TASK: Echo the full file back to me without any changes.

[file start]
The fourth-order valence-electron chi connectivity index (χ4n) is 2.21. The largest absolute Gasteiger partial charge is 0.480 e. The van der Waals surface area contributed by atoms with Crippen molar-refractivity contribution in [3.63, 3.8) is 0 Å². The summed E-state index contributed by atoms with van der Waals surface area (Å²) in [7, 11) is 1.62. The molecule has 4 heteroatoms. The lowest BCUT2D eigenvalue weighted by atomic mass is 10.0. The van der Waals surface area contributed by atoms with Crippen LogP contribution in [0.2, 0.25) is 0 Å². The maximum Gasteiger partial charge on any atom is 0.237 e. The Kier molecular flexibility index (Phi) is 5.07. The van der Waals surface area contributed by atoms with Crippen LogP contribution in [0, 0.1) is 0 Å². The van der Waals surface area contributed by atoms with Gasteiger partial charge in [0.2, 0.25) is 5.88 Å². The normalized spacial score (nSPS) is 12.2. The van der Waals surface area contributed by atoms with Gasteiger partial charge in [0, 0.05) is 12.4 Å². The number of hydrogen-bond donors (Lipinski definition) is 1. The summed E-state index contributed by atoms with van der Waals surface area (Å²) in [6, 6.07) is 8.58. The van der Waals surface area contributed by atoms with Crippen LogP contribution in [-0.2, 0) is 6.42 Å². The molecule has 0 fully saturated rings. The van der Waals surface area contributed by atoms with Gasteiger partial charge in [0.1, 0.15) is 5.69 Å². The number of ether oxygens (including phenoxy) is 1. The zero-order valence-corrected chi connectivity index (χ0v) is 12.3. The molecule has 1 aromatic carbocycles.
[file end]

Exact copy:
The fourth-order valence-electron chi connectivity index (χ4n) is 2.21. The largest absolute Gasteiger partial charge is 0.480 e. The van der Waals surface area contributed by atoms with Crippen molar-refractivity contribution in [3.63, 3.8) is 0 Å². The summed E-state index contributed by atoms with van der Waals surface area (Å²) in [7, 11) is 1.62. The molecule has 4 heteroatoms. The lowest BCUT2D eigenvalue weighted by atomic mass is 10.0. The van der Waals surface area contributed by atoms with Crippen LogP contribution in [0.2, 0.25) is 0 Å². The maximum Gasteiger partial charge on any atom is 0.237 e. The Kier molecular flexibility index (Phi) is 5.07. The van der Waals surface area contributed by atoms with Crippen LogP contribution in [0, 0.1) is 0 Å². The van der Waals surface area contributed by atoms with Gasteiger partial charge in [0.2, 0.25) is 5.88 Å². The normalized spacial score (nSPS) is 12.2. The van der Waals surface area contributed by atoms with Gasteiger partial charge in [0, 0.05) is 12.4 Å². The number of hydrogen-bond donors (Lipinski definition) is 1. The summed E-state index contributed by atoms with van der Waals surface area (Å²) in [6, 6.07) is 8.58. The van der Waals surface area contributed by atoms with Crippen LogP contribution in [-0.2, 0) is 6.42 Å². The molecule has 0 fully saturated rings. The van der Waals surface area contributed by atoms with Gasteiger partial charge in [0.1, 0.15) is 5.69 Å². The number of ether oxygens (including phenoxy) is 1. The zero-order valence-corrected chi connectivity index (χ0v) is 12.3. The molecule has 1 aromatic carbocycles.